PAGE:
Aerospace engineers examine, analyze, design, produce, and occasionally install components that make up aircraft, spacecraft, high-altitude vehicles, and high-altitude delivery systems (missiles). Satisfaction with the romantic image of rocket building can buoy many engineers through the highly anonymous work environments that many of them face. Individuals don't assemble rockets; teams do, dozens of teams working in highly supervised coordination. An aerospace engineer plays some part on one of the teams, spending more of her time (roughly 70 percent) in a lab, at a computer, and assembling reports than doing anything else. Not being able to see the "big picture" frustrates some professionals.
The path to becoming an aerospace engineer is a rigorous one, but those who manage to survive the difficult lift-off emerge with an above-average degree of career satisfaction. Academic requirements are strict and wide-ranging: Physics, chemistry, computer science, mathematics, materials science, statistics and engineering courses provide the base for any aspiring rocket scientist. Some colleges offer a degree in aerospace engineering; others offer a more generalized engineering degree with some coursework in aerospace engineering. These courses might include aerospace guidance systems, extreme-altitude material science, and the physics of high-altitude radiation. Internships, summer jobs, and any experience in the field are helpful, as entry into this industry is highly competitive. Many aspirants may need to relocate to California, Washington State, or Texas, where the majority of defense industry aerospace work is done, to work for companies such as NASA, Boeing and Lockheed Martin.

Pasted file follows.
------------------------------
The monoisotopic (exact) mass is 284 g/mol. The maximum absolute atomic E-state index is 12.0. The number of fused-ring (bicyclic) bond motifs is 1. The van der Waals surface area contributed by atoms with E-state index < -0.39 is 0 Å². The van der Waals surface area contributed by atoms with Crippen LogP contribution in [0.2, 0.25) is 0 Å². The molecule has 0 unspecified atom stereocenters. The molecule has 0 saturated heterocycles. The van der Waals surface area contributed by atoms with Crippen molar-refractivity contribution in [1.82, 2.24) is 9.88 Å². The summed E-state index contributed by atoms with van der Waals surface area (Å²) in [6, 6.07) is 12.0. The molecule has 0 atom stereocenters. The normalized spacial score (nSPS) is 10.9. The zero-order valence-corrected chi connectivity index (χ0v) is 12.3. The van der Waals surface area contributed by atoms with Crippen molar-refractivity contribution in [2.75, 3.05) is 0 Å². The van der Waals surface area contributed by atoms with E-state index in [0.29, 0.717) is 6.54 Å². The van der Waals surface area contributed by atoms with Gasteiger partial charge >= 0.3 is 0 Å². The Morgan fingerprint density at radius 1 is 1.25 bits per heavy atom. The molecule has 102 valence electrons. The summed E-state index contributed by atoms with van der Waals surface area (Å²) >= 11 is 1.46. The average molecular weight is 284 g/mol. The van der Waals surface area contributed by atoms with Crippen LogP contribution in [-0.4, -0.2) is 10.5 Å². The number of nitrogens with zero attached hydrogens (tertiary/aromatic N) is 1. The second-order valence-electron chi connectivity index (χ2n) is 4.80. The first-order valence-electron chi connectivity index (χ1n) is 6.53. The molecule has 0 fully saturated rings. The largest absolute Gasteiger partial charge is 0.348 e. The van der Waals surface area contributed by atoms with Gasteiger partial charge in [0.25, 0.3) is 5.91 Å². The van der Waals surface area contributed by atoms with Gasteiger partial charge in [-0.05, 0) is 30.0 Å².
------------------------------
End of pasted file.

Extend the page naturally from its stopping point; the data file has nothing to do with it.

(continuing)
Two years into their job an aerospace engineer can be planning on being Junior members of research staff are swamped with work, both in the lab and in offices, crunching data and organizing research. More like "lab assistants," their early years are marked by relatively menial tasks (testing of equipment, tracking results) with little input into the testing or recommendation process. Average hours and pay characterize these environments, but education continues apace. Few people leave the profession during these years; the hours already devoted in school make it easier to tolerate these few extra workplace indignities. And in about five years one will be leading research teams and turn into people managers as well as project managers. This is an unanticipated turn of events for some, as it removes them from the challenging, intellectually rarefied environment they enjoy and places them in a more administrative role. Most significant design and production work is done in these years. Over 25 percent leave, frustrated with the secrecy of the profession and limited opportunity to pursue what they believe to be promising and interesting ideas. And ten years out about 5 percent of engineers start their own aerospace research and development firms, based on patents, contacts, and access to adequate financing. Those who become project and personnel managers have significant input on the direction of research, but little contact with the actual day-to-day functioning of these research and development teams. Budgeting, oversight, and intra-company contacts all become important parts of the ten-year survivor's life. Hours remain about the same and satisfaction tends to level off; salary increases occur, but after this point, without equity interest in smaller, private companies, administrators can only expect cost-of-living salary increases. The abrasion rate has slowed, but those who leave from this point go back into academia, training programs, or private consulting.